A weaker-than-expected UK services PMI was not enough to drive the Pound Sterling to Japanese Yen (GBP/JPY) exchange rate lower on Wednesday.
While the services PMI softened from 54.3 to 53.9 in September the sector remains firmly within a state of expansion, even in the face of mounting Brexit-based jitters.
Although signs still point towards weakening business confidence and a muted economic outlook in the months ahead the mood towards the Pound did not sour significantly in the wake of the data.
Demand for the Japanese Yen, meanwhile, faltered as Japan’s services PMI slumped from 51.5 to just 50.2, coming dangerously close to stagnation.
This undermined confidence in the health of the Japanese economy, prompting investors to pile out of the Yen.
An easing sense of market risk aversion also put pressure on the safe-haven Japanese Yen, with investor fears over the possibility of a fresh Eurozone crisis having diminished.
Disappointing Round of UK PMIs Limit Pound Japanese Yen Exchange Rate Upside
September’s raft of UK PMIs are unlikely to offer support to GBP exchange rates in the long term, however, as signs still point towards an increasingly pressured domestic economy.
After the second quarter’s lacklustre gross domestic product reading investors are wary of the prospect of growth turning increasingly sluggish in the third quarter.
As James Smith, Developed Markets Economist at ING, noted:
‘For Bank of England policymakers, the underlying story paints a mixed picture.
‘On one hand, the Markit/CIPS press release again talks about firms operating at stretched capacity, given the increasing challenge in recruiting specialist staff. This, in turn, is forcing firms to lift salaries in a bid to attract/retain talent and suggests the better wage growth momentum we’ve seen this year is set to persist.
‘That makes it likely that the Bank of England officials will continue to talk up the prospects of further tightening, but with Brexit risks mounting, realistically we think another rate hike before March 2019 is unlikely.’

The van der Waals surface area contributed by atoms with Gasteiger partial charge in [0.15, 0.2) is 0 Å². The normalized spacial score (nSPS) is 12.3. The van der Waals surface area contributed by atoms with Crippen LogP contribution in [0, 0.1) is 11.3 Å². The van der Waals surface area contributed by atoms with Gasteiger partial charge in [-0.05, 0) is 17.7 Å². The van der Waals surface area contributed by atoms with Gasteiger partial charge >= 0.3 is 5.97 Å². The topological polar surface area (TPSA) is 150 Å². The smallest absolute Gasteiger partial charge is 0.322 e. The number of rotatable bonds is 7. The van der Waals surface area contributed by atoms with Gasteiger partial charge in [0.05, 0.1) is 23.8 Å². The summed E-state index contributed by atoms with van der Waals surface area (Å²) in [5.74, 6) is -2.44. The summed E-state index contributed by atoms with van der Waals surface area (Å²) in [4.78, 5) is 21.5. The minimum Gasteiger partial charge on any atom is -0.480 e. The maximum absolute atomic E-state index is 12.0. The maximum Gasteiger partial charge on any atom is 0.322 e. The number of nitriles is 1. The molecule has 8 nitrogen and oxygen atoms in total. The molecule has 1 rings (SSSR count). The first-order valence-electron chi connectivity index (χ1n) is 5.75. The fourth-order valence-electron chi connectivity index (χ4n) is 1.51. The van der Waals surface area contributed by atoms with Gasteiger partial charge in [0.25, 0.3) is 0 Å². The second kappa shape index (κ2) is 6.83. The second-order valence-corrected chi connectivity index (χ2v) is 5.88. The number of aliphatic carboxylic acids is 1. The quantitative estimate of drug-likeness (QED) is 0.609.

Theresa May’s latest speech on the subject of Brexit did not offer any particular support to GBP exchange rates, meanwhile.
As May noted that she is not afraid to exit the EU without any deal in place the odds of a hard Brexit increased once again.
This stance naturally gave markets fresh cause for concern, with the prospect of a no-deal Brexit already weighing heavily on the outlook of the UK economy.
Even so, if the threat of a leadership challenge against May diminishes this may give the Pound a fresh boost.
As long as a sense of political uncertainty continues to hang over the UK, however, the GBP/JPY exchange rate remains vulnerable to downside pressure.
Japanese Yen Looks Vulnerable as Market Risk Appetite Strengthens
With domestic data continuing to paint a rather glum picture the Japanese Yen remains reliant on wider market sentiment to strengthen against its rivals.
After the announcement of a new US-Canada trade deal and easing worries over the budget conflict between the Italian government and the EU risk appetite has generally picked up.
This has limited the support for the lower-yielding Yen, even though global trade tensions still look at risk of flaring up afresh.
With NAFTA renegotiations dealt with the Trump administration looks set to turn increasing attention towards Japan, raising the risk of a trade spat.
If the US threatens to impose tariffs on Japanese exports this could weigh heavily on the Japanese Yen, given the existing weakness of the domestic economy.
However, JPY exchange rates could find some support if Friday’s leading and coincident indexes show an improvement on the month.
Any signs of strength within the Japanese economy may give the Yen a boost against its rivals, even though a positive reading here is unlikely to alter the weaker economic growth trajectory.
Disappointing figures, on the other hand, would leave the Japanese Yen vulnerable to fresh selling pressure.
If market risk appetite falters in response to stronger US labour market data, though, the GBP/JPY exchange rate may still struggle to gain ground ahead of the weekend.
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TAGS: Pound Yen Forecasts